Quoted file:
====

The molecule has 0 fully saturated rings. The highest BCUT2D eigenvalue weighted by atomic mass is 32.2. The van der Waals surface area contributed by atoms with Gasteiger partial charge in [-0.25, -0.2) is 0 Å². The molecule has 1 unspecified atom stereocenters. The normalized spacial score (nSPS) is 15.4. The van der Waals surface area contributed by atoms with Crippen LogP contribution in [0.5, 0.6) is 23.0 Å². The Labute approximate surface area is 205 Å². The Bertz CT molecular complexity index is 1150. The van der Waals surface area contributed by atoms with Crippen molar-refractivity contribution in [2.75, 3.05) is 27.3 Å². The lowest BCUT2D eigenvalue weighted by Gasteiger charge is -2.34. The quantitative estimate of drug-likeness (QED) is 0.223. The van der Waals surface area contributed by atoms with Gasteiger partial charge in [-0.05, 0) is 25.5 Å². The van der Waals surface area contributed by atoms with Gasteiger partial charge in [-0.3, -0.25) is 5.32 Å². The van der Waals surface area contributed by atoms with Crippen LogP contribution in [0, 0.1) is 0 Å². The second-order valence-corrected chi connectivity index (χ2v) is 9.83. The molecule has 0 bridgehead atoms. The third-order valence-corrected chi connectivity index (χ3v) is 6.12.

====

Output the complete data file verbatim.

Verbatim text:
The molecule has 0 fully saturated rings. The highest BCUT2D eigenvalue weighted by atomic mass is 32.2. The van der Waals surface area contributed by atoms with Gasteiger partial charge in [-0.25, -0.2) is 0 Å². The molecule has 1 unspecified atom stereocenters. The normalized spacial score (nSPS) is 15.4. The van der Waals surface area contributed by atoms with Crippen LogP contribution in [0.5, 0.6) is 23.0 Å². The Labute approximate surface area is 205 Å². The Bertz CT molecular complexity index is 1150. The van der Waals surface area contributed by atoms with Crippen molar-refractivity contribution in [2.75, 3.05) is 27.3 Å². The lowest BCUT2D eigenvalue weighted by Gasteiger charge is -2.34. The quantitative estimate of drug-likeness (QED) is 0.223. The van der Waals surface area contributed by atoms with Gasteiger partial charge in [-0.05, 0) is 25.5 Å². The van der Waals surface area contributed by atoms with Gasteiger partial charge in [-0.3, -0.25) is 5.32 Å². The van der Waals surface area contributed by atoms with Crippen LogP contribution in [0, 0.1) is 0 Å². The second-order valence-corrected chi connectivity index (χ2v) is 9.83. The molecule has 0 bridgehead atoms. The third-order valence-corrected chi connectivity index (χ3v) is 6.12.